As news coverage focuses on the upcoming round of six-party talks this Monday aimed at resolving the standoff with North Korea, I am reminded of an historical event that occurred more than 100 years ago.
At that time Korea was one country but struggled to reconcile internal and external pressures for modernization with powerful forces determined to maintain the traditional Confucian system. Pro-reform groups like the Independence Club looked to Japan as a model for the successful modernization of an East Asian country, while despising China as a symbol of a tradition bound state, wholly in opposition to modern values.
Traditionalists fought to resist modernization, which amounted to Westernization and the collapse of a system in place for half a millennium.
In the midst of this struggle a rebellion broke out among disgruntled military men resentful of the favor shown by the Korean royal house to a new and elite group of Japanese trained soldiers. The ensuing turmoil engulfed the entire peninsula, forcing an already shaken Korean monarchy to call for aid from China, its traditional ally in times of crisis.
What resulted was a confrontation between Japanese and Chinese forces on Korean soil, as each sought to defend their own national interests in a Korea barely in its infancy of national independence.
War between the two East Asian powers would not erupt for another 10 years. Japan would emerge triumphant over a China in turmoil to become, along with Western powers, an imperialist nation. Prior to this, hostilities were abated by the signing of what came to be called the Tientsin Treaty, or more aptly the Li-Inoure treatry, named for the two men leading negotiations over Korea’s future status. Li Hong Zhang was the leading proponent of China’s self-strengthening movement.
Inoure was Tokyo’s jingoistic ambassador general in Seoul. Significantly, neither name is Korean. In negotiating Korea’s position, both China and Japan had completely ignored the interests of Korea’s rulers.
Today press coverage of North Korea is unanimous in its ignorance of this isolated nation. Adjectives like “mysterious,” “reclusive,” and “Stalinist” are used to disguise what ultimately amounts to a resounding question mark when it comes to understanding the position of North Korea and its leaders. Yet modern Korean history can shed important light on the reasons behind the North’s go-it-alone, juche mentality.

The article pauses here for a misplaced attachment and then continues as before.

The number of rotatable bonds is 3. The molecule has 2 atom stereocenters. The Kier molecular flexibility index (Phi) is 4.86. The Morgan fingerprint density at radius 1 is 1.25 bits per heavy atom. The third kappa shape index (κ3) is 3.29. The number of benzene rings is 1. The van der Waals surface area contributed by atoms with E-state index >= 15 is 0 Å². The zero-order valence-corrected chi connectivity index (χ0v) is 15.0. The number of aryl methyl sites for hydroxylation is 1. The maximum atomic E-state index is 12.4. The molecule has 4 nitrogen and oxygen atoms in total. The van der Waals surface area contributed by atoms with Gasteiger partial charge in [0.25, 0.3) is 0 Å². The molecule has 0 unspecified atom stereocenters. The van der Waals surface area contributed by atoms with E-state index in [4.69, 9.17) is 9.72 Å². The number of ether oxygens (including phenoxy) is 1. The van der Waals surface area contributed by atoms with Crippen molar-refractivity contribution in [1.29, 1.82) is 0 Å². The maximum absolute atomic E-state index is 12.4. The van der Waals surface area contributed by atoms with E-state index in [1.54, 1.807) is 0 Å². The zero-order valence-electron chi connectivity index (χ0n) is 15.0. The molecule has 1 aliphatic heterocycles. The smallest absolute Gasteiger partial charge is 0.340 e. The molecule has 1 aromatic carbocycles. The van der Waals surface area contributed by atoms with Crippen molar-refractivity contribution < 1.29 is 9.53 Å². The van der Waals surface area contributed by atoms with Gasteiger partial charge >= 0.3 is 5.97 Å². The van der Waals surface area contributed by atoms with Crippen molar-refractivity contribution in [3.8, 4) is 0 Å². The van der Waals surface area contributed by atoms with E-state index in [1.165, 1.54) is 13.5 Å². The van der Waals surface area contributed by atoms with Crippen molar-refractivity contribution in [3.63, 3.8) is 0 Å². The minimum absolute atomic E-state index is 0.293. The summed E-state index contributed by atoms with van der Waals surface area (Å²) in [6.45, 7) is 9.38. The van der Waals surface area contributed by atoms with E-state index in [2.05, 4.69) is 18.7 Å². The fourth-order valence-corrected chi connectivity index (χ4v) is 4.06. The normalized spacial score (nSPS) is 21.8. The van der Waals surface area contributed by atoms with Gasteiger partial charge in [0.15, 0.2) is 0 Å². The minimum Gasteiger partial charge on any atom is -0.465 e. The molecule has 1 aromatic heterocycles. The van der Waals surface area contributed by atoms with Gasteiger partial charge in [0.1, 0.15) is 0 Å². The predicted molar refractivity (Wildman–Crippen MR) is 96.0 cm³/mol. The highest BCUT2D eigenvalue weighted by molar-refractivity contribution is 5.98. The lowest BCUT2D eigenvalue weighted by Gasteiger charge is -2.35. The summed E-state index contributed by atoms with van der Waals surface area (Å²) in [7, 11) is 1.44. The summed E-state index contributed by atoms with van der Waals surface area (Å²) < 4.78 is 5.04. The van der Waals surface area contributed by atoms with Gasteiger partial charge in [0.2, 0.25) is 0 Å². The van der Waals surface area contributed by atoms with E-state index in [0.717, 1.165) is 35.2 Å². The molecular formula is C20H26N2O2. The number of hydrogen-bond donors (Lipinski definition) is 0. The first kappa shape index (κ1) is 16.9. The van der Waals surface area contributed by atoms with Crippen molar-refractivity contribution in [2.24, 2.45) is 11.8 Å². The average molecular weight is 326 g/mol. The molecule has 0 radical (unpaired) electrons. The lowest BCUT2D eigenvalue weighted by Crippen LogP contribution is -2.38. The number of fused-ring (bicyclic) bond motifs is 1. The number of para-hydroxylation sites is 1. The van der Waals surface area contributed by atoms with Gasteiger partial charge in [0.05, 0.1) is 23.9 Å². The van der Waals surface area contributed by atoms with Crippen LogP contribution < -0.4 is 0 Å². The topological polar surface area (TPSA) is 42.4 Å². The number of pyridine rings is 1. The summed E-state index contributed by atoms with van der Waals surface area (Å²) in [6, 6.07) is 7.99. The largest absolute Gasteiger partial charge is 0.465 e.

Some 100 years ago China, Korea’s one-time suzerain and political ally, in its own struggle with encroaching Western powers and an increasingly militarist Japan, sought to annex the peninsula. Tokyo had interests in Korea to fuel its growing military-industrial complex and to prove to Western powers that it too could play the game at colonizer. More recently Russia made attempts at controlling Korea, halted only by the arrival of American military forces in Seoul after the Japanese surrender of WW II. What resulted was the 38th parallel, better known as Korea’s DMZ, drawn in Washington D.C. by the American secretary of Defense Dean Rusk, in 30 minutes.
As the next round of six-part talks is set to take place Monday, leaders of Japan, China, the United States and Russia again prepare to discuss the fate of the peninsula, while South Korea remains relegated almost to the position of an insignificant bystander. Perhaps it’s the fate of a small nation surrounded by larger powers to have its future decided by outside intervention, yet it is striking that modern Korean history remains scarred by the aggressions of external powers acting to defend their own national interests, without regard to the independent and sovereign status of the Korean peninsula.
The fissures wrought by outside interference on the Korean peninsula go beyond the DMZ. South Korean politics are divided not only over how to deal with North Korea, but also in its relations with the United States, Japan and the larger world. Conservatives favor a tougher stance against the North and friendlier policies towards America, while liberals support reconciliation with Pyongyang and a gradual distancing from America.
The Japanese colonial legacy in Korea remains a sensitive and divisive issue as scholars and politicians argue over the nature of Japan’s role in Korea’s modernization and the role of Korean “collaborators.”
In this globalized, nuclear age Japan, the United States and indeed the entire world have a stake in the outcome of the six-party talks, and yet it seems ironic that the very same powers involved in the initial division of the peninsula in 1950 should again be discussing the future of the Korean peninsula.
Is it any wonder why North Korea proves the paranoid and unpredictable sixth member? As in the past, major powers are paying little heed to the concerns of the Korean people who are inheritors of this historical memory, and the prospects of a future unified Korean nation.
Peter Schurmann, a UC Berkeley student in Asian Studies, has visited Korea several times.